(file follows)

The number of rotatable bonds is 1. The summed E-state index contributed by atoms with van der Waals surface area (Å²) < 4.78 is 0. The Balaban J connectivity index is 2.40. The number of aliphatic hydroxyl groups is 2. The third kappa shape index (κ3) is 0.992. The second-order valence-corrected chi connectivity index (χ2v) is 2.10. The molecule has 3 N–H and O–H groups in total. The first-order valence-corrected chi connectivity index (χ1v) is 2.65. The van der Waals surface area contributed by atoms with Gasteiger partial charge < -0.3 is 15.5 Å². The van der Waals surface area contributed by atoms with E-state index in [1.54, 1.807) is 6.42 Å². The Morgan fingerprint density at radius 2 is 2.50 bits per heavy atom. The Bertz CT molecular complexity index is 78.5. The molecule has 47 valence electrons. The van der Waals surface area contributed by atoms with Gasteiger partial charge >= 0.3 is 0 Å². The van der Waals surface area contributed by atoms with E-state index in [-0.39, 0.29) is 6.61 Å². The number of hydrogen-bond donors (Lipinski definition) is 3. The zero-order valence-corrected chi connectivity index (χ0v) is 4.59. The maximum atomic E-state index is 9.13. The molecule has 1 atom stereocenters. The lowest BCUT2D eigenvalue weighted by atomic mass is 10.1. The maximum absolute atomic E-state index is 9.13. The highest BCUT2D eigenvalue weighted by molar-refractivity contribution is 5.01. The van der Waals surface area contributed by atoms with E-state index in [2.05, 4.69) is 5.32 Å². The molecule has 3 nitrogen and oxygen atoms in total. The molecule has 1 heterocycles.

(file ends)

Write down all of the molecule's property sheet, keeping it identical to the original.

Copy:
The number of rotatable bonds is 1. The summed E-state index contributed by atoms with van der Waals surface area (Å²) < 4.78 is 0. The Balaban J connectivity index is 2.40. The number of aliphatic hydroxyl groups is 2. The third kappa shape index (κ3) is 0.992. The second-order valence-corrected chi connectivity index (χ2v) is 2.10. The molecule has 3 N–H and O–H groups in total. The first-order valence-corrected chi connectivity index (χ1v) is 2.65. The van der Waals surface area contributed by atoms with Gasteiger partial charge < -0.3 is 15.5 Å². The van der Waals surface area contributed by atoms with E-state index in [1.54, 1.807) is 6.42 Å². The Morgan fingerprint density at radius 2 is 2.50 bits per heavy atom. The Bertz CT molecular complexity index is 78.5. The molecule has 47 valence electrons. The van der Waals surface area contributed by atoms with Gasteiger partial charge >= 0.3 is 0 Å². The van der Waals surface area contributed by atoms with E-state index in [-0.39, 0.29) is 6.61 Å². The number of hydrogen-bond donors (Lipinski definition) is 3. The zero-order valence-corrected chi connectivity index (χ0v) is 4.59. The maximum atomic E-state index is 9.13. The molecule has 1 atom stereocenters. The lowest BCUT2D eigenvalue weighted by atomic mass is 10.1. The maximum absolute atomic E-state index is 9.13. The highest BCUT2D eigenvalue weighted by molar-refractivity contribution is 5.01. The van der Waals surface area contributed by atoms with E-state index in [2.05, 4.69) is 5.32 Å². The molecule has 3 nitrogen and oxygen atoms in total. The molecule has 1 heterocycles.